September 20, 2011
The Ninth Circuit issued its opinion in Samueli v. Commissioner, Nos. 09-72457 and 09-72458, on September 15, 2011, largely affirming the Tax Court (opinion linked below, and see our prior coverage here). In upholding the decision in favor of the IRS, the Ninth Circuit added a couple of wrinkles to the Tax Court’s rationale in responding to the taxpayers’ arguments on appeal.
The court first dispensed with the taxpayers’ argument that, contrary to the Tax Court’s finding, the transactions at issue did not reduce the purported lenders’ opportunity for gain (a statutory element of I.R.C. § 1058 non-recognition). The court found that not only did taxpayers have an extremely limited right to recall the securities (the interest strips were recallable on two days out of approximately 450), thereby limiting the opportunity to take advantage of potential short term swings in value, but also the lending agreement further constrained taxpayers by adding another layer of pricing risk that could have made recalling the securities economically infeasible. Accordingly, the Ninth Circuit ruled that section 1058 was inapplicable as a more or less routine matter of statutory interpretation.
But the court didn’t stop there. Responding to the taxpayers’ argument that section 1058 is merely a safe harbor and does not definitively delineate securities loans that should be afforded non-recognition treatment, the court held that taxpayers’ purported loan did not align with the policy animating section 1058 (the facilitation of liquidity for the securities markets), and therefore the transaction was not eligible for tax-favored treatment. The court was clearly exercised by its assessment that the taxpayers’ “loan, a tax shelter marketed as such for which the borrowing broker did not pay the lender any consideration, clearly was not ‘the thing which the statute intended.’” (quoting Gregory v. Helvering, 293 U.S at 469). The court reasoned that, because the taxpayers’ transaction was inconsistent with the purpose of the statutory provision at issue, taxpayers could not avail themselves of some sort of common law penumbra around the statute (assuming one exists in the first instance–a debatable proposition).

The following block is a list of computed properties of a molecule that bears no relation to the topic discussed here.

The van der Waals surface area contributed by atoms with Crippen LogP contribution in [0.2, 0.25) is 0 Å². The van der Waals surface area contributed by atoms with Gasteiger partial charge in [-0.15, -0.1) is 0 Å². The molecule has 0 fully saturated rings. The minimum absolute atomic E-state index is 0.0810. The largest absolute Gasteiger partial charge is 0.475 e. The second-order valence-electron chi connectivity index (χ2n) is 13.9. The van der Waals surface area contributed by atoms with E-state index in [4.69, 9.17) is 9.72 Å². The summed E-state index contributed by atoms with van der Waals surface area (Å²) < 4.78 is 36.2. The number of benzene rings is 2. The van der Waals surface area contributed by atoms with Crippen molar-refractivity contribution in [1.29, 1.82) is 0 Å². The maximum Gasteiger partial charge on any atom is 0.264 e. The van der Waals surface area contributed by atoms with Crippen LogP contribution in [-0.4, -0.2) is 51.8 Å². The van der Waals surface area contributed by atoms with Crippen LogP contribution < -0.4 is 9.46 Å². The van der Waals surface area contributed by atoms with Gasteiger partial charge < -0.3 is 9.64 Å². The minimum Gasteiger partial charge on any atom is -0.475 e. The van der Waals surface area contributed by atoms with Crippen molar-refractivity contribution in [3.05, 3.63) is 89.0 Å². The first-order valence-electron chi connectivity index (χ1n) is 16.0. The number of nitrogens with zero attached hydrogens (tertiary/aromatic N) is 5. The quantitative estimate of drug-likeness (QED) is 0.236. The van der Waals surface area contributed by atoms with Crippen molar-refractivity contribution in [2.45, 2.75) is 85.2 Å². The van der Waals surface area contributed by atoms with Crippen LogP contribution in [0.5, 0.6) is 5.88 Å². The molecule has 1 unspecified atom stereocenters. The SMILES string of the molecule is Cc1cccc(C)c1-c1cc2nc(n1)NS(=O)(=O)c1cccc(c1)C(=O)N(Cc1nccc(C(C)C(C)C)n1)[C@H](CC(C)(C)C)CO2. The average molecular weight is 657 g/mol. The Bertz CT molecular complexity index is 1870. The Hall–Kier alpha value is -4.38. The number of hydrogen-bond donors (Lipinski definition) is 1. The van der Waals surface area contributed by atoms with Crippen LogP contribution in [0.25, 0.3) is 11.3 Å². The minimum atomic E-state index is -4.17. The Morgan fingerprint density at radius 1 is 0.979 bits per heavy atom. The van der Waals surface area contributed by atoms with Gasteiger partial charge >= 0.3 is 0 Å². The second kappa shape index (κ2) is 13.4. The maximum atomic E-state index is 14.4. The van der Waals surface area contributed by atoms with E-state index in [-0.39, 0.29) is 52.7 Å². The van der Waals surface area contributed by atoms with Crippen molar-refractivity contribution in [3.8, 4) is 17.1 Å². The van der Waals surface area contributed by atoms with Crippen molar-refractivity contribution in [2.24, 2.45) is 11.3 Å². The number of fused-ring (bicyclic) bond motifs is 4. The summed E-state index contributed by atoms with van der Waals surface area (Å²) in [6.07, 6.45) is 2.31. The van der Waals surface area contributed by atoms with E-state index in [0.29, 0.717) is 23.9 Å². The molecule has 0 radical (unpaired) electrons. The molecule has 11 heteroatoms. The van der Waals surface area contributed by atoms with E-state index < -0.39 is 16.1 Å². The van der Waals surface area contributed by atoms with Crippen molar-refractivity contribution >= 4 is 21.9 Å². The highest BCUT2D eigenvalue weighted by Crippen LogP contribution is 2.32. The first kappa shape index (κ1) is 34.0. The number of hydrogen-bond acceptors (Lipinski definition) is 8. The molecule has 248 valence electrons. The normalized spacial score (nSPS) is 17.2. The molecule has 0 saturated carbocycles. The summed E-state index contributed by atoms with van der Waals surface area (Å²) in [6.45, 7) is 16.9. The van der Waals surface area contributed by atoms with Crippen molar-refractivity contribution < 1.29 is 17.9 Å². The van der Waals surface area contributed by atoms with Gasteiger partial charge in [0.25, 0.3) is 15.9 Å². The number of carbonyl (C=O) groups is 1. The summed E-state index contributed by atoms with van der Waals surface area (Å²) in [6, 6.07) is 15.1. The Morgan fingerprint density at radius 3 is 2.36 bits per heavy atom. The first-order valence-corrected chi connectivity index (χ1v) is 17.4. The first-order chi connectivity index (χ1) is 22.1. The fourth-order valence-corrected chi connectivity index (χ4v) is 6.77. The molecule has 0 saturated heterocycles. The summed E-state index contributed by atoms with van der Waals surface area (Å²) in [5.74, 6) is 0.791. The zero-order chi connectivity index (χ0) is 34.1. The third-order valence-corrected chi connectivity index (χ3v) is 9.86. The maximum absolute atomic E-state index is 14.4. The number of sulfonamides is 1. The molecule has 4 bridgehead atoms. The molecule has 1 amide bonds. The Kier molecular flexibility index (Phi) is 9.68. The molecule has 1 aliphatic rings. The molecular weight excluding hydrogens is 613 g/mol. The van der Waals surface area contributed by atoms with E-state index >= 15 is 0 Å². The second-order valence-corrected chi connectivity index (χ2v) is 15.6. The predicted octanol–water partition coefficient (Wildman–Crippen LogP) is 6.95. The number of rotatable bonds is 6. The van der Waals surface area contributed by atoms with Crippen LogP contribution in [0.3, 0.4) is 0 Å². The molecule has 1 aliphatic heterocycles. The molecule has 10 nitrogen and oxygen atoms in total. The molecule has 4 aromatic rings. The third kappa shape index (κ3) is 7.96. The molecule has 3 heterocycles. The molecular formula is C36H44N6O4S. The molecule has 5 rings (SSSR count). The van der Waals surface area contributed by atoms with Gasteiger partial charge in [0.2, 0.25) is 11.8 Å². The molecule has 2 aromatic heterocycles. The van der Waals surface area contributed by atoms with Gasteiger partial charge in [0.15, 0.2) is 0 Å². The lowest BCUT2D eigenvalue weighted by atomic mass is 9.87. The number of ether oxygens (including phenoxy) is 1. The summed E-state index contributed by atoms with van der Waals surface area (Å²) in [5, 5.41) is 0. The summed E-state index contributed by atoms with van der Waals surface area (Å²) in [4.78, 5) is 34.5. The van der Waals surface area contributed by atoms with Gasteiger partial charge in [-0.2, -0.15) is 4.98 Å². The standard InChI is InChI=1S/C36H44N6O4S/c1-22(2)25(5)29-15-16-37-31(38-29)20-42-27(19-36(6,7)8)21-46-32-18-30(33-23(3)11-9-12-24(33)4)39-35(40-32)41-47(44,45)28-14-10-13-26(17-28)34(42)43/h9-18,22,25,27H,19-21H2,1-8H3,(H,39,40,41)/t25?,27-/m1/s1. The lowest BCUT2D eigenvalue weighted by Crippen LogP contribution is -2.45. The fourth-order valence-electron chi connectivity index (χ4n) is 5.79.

As we noted in our earlier post, the taxpayers argued in their reply brief that irrespective of section 1058, the transactions were in substance the purchase of a contractual right later terminated, and therefore eligible for capital gains treatment pursuant to I.R.C. § 1234A. Noting that the government had successfully argued application of substance-over-form, the court nonetheless opined that “[it] does not mean that [the taxpayers] therefore must have the right to call the transaction whatever they want after the fact.” Tacitly applying a version of what some practitioners refer to as the Danielson doctrine, the court held that the taxpayers were stuck with their form and could not recast the transactions to avoid the tax consequences of the Service’s recharacterization. See, e.g., Comm’r v. National Alfalfa Dehydrating & Milling Co., 417 U.S. 134, 149 (1974) (“while a taxpayer is free to organize his affairs as he chooses, nevertheless, once having done so, he must accept the tax consequences of his choice, whether contemplated or not, . . .and may not enjoy the benefit of some other route he might have chosen to follow but did not”); Comm’r v. Danielson, 378 F.2d 771, 775 (3d Cir. 1967) (“a party can challenge the tax consequences of his agreement as construed by the Commissioner only by adducing proof which in an action between the parties to the agreement would be admissible to alter that construction or to show its unenforceability because of mistake, undue influence, fraud, duress, etc.”).